Links I Liked: #InstaAwesomeness, Metrics, Whatapp-News and the end of SIMLab

Like! Photo: Thomas Angermann on Flickr (CC BY-SA 2.0)

Photo: Thomas Angermann on Flickr (CC BY-SA 2.0)

I normally avoid posting link collections close to each other, but over the last two weeks, I have come across a few really interesting articles. Enjoy!

Ahh – metrics! How we love to hate them! That mythical idea, that by adding a few numbers from a web dashboard we could track our contribution to social justice or the reduction of world hunger. Cynicism aside, we do need to be able to measure in some way whether the money and time we are investing produces … something. By now most people have realised that measuring fans/friends/followers is not what we should be looking at and there is a lively debate over how to measure “engagement”. M+R just published an interesting article describing how they measure what they call the Earned Reach Average on Facebook. What I particularly like is that they are looking specifically at the non-profit sector. And not only that, they are looking at the various different sectors within the nonprofit world, because cute-animal-NGOs are simply not the same as free-this-prisoner organizations.  I just wish they had provided a little more data on the different sectors.

When it comes to Instagram, NGOs either find it very easy to be successful or very hard. Similarly to what I wrote above, a lot of that has to do with your mission and how easy it is to take photos of what your organization is all about. However, even if your issue is not photogenic, there is a lot that you can do to increase your chances of success. For example: sign up for a business account, use the bio-link strategically or take advantage of the ephemeral nature of Instagram stories to try something new. In this blog post, Julia Claire Campbell explains how.

Messenger apps are becoming more and more important and we have seen organizations like the ICRC take a very close look at how WhatsApp and Co can be used in humanitarian crises. Unfortunately, market leader WhatsApp is much better suited for communication with few people than with large groups, which makes it far from ideal in a lot of humanitarian crises. WhatsApp now announced that they are releasing a WhatsApp business app that seeks to help companies improve customer support. Where they say “customer support” I hear “two-way communication with disaster affected people”. WhatsApp has not disclosed the functionality of the app yet, but it’s a topic that is definitely worth watching!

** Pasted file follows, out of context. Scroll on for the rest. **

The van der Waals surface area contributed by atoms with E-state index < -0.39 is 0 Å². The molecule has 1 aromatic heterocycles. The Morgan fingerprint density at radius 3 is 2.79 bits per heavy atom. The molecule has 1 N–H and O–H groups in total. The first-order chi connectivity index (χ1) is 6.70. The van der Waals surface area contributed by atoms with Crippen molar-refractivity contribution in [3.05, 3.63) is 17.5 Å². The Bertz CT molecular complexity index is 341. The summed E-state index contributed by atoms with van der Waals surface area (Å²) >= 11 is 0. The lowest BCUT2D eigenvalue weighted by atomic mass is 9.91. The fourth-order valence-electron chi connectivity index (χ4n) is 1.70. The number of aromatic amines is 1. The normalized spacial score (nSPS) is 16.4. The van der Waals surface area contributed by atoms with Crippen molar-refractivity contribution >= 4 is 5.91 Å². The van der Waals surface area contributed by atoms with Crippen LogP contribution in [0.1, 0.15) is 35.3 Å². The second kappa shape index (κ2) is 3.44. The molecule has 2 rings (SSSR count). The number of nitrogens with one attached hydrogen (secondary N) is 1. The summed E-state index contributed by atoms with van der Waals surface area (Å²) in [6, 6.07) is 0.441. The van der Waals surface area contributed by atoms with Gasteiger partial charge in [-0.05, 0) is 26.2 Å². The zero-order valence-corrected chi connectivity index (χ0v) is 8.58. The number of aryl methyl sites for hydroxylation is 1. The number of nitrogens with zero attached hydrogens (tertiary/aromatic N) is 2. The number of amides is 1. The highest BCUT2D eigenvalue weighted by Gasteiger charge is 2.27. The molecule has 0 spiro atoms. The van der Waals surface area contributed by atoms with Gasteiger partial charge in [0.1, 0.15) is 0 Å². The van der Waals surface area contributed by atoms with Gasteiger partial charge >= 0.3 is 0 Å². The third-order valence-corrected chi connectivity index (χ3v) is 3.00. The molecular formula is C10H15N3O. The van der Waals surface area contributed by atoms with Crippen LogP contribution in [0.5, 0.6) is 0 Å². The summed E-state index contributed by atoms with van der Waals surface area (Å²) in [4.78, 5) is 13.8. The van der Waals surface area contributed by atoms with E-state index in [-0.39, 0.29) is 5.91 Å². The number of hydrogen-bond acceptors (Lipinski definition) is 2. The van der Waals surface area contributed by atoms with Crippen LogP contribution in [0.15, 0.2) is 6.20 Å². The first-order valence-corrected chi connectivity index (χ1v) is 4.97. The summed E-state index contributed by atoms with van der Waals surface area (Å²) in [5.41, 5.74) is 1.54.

This last piece of news is a sad one. SIMlab is closing because they have run out of money – and owe some more. SIMLab is probably most closely associated with FrontlineSMS, which they originally helped to develop, but they also did a lot of work on monitoring and evaluation and beneficiary feedback mechanisms. However, their business model did not work out and they are literally owing money. If you ever used one of their free products and want to help them out, you can make a donation here. SIMlab’s closure should not impact FrontlineSMS since Frontline has been spun off as a separate entity three years ago.

 Do you have any links that you would like to share? Please leave a comment!